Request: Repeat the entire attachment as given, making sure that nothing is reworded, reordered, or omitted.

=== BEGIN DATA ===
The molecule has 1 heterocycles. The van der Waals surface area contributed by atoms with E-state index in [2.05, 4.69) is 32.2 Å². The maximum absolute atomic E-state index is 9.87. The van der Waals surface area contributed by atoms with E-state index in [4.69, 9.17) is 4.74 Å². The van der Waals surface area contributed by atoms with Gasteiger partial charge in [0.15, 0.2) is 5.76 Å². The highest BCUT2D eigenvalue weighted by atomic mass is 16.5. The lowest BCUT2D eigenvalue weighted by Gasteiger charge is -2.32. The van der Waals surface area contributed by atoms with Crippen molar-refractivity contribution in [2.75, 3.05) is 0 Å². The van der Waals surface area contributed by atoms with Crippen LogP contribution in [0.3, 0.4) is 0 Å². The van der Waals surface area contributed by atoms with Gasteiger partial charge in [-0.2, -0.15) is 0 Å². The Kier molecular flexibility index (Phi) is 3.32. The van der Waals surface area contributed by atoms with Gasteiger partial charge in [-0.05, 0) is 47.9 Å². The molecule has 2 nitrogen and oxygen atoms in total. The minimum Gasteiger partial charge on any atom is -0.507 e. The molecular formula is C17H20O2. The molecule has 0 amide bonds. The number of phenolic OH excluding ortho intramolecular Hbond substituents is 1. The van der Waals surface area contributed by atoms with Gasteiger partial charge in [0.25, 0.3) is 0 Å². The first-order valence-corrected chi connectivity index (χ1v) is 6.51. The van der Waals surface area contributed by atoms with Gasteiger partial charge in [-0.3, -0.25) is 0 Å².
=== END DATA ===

The molecule has 1 heterocycles. The van der Waals surface area contributed by atoms with E-state index in [2.05, 4.69) is 32.2 Å². The maximum absolute atomic E-state index is 9.87. The van der Waals surface area contributed by atoms with E-state index in [4.69, 9.17) is 4.74 Å². The van der Waals surface area contributed by atoms with Gasteiger partial charge in [0.15, 0.2) is 5.76 Å². The highest BCUT2D eigenvalue weighted by atomic mass is 16.5. The lowest BCUT2D eigenvalue weighted by Gasteiger charge is -2.32. The van der Waals surface area contributed by atoms with Crippen molar-refractivity contribution in [2.75, 3.05) is 0 Å². The van der Waals surface area contributed by atoms with Crippen LogP contribution in [0.3, 0.4) is 0 Å². The van der Waals surface area contributed by atoms with Gasteiger partial charge in [-0.2, -0.15) is 0 Å². The Kier molecular flexibility index (Phi) is 3.32. The van der Waals surface area contributed by atoms with Gasteiger partial charge in [-0.05, 0) is 47.9 Å². The molecule has 2 nitrogen and oxygen atoms in total. The minimum Gasteiger partial charge on any atom is -0.507 e. The molecular formula is C17H20O2. The molecule has 0 amide bonds. The number of phenolic OH excluding ortho intramolecular Hbond substituents is 1. The van der Waals surface area contributed by atoms with Gasteiger partial charge in [0.25, 0.3) is 0 Å². The first-order valence-corrected chi connectivity index (χ1v) is 6.51. The van der Waals surface area contributed by atoms with Gasteiger partial charge in [-0.3, -0.25) is 0 Å².